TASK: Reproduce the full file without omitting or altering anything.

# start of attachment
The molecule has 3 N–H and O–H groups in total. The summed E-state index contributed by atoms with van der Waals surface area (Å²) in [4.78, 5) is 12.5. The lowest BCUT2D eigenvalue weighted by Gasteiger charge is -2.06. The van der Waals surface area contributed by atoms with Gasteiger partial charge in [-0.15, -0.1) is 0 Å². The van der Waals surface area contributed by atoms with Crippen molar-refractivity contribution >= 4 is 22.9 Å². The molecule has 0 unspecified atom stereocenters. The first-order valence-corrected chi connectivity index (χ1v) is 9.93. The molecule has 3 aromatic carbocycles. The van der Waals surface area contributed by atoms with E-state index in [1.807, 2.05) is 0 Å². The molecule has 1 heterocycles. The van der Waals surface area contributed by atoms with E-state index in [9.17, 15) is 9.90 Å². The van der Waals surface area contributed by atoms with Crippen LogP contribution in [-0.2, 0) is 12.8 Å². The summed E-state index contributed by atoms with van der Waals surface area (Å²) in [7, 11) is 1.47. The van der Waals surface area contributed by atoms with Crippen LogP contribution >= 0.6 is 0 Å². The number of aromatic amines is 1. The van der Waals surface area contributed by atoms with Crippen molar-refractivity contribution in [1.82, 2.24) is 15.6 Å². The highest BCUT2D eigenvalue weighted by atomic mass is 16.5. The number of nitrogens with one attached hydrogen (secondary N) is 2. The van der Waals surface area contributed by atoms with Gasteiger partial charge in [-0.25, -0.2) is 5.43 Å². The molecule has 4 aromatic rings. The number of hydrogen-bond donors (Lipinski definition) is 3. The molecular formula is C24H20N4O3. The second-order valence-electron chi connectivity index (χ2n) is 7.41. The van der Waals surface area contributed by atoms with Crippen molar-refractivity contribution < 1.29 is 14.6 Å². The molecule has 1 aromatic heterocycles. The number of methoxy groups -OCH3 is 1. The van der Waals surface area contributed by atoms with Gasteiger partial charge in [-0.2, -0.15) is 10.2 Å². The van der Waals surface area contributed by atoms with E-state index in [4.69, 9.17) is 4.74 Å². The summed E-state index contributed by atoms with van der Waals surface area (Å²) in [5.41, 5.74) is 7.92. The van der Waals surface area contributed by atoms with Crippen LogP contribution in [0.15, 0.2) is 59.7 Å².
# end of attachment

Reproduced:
The molecule has 3 N–H and O–H groups in total. The summed E-state index contributed by atoms with van der Waals surface area (Å²) in [4.78, 5) is 12.5. The lowest BCUT2D eigenvalue weighted by Gasteiger charge is -2.06. The van der Waals surface area contributed by atoms with Gasteiger partial charge in [-0.15, -0.1) is 0 Å². The van der Waals surface area contributed by atoms with Crippen molar-refractivity contribution >= 4 is 22.9 Å². The molecule has 0 unspecified atom stereocenters. The first-order valence-corrected chi connectivity index (χ1v) is 9.93. The molecule has 3 aromatic carbocycles. The van der Waals surface area contributed by atoms with E-state index in [1.807, 2.05) is 0 Å². The molecule has 1 heterocycles. The van der Waals surface area contributed by atoms with E-state index in [9.17, 15) is 9.90 Å². The van der Waals surface area contributed by atoms with Crippen LogP contribution in [-0.2, 0) is 12.8 Å². The summed E-state index contributed by atoms with van der Waals surface area (Å²) in [7, 11) is 1.47. The van der Waals surface area contributed by atoms with Crippen LogP contribution >= 0.6 is 0 Å². The number of aromatic amines is 1. The van der Waals surface area contributed by atoms with Crippen molar-refractivity contribution in [1.82, 2.24) is 15.6 Å². The highest BCUT2D eigenvalue weighted by atomic mass is 16.5. The number of nitrogens with one attached hydrogen (secondary N) is 2. The van der Waals surface area contributed by atoms with Gasteiger partial charge in [-0.25, -0.2) is 5.43 Å². The molecule has 4 aromatic rings. The number of hydrogen-bond donors (Lipinski definition) is 3. The molecular formula is C24H20N4O3. The second-order valence-electron chi connectivity index (χ2n) is 7.41. The van der Waals surface area contributed by atoms with Crippen molar-refractivity contribution < 1.29 is 14.6 Å². The molecule has 1 aromatic heterocycles. The number of methoxy groups -OCH3 is 1. The van der Waals surface area contributed by atoms with Gasteiger partial charge in [-0.2, -0.15) is 10.2 Å². The van der Waals surface area contributed by atoms with E-state index in [4.69, 9.17) is 4.74 Å². The summed E-state index contributed by atoms with van der Waals surface area (Å²) in [5.41, 5.74) is 7.92. The van der Waals surface area contributed by atoms with Crippen LogP contribution in [0.15, 0.2) is 59.7 Å².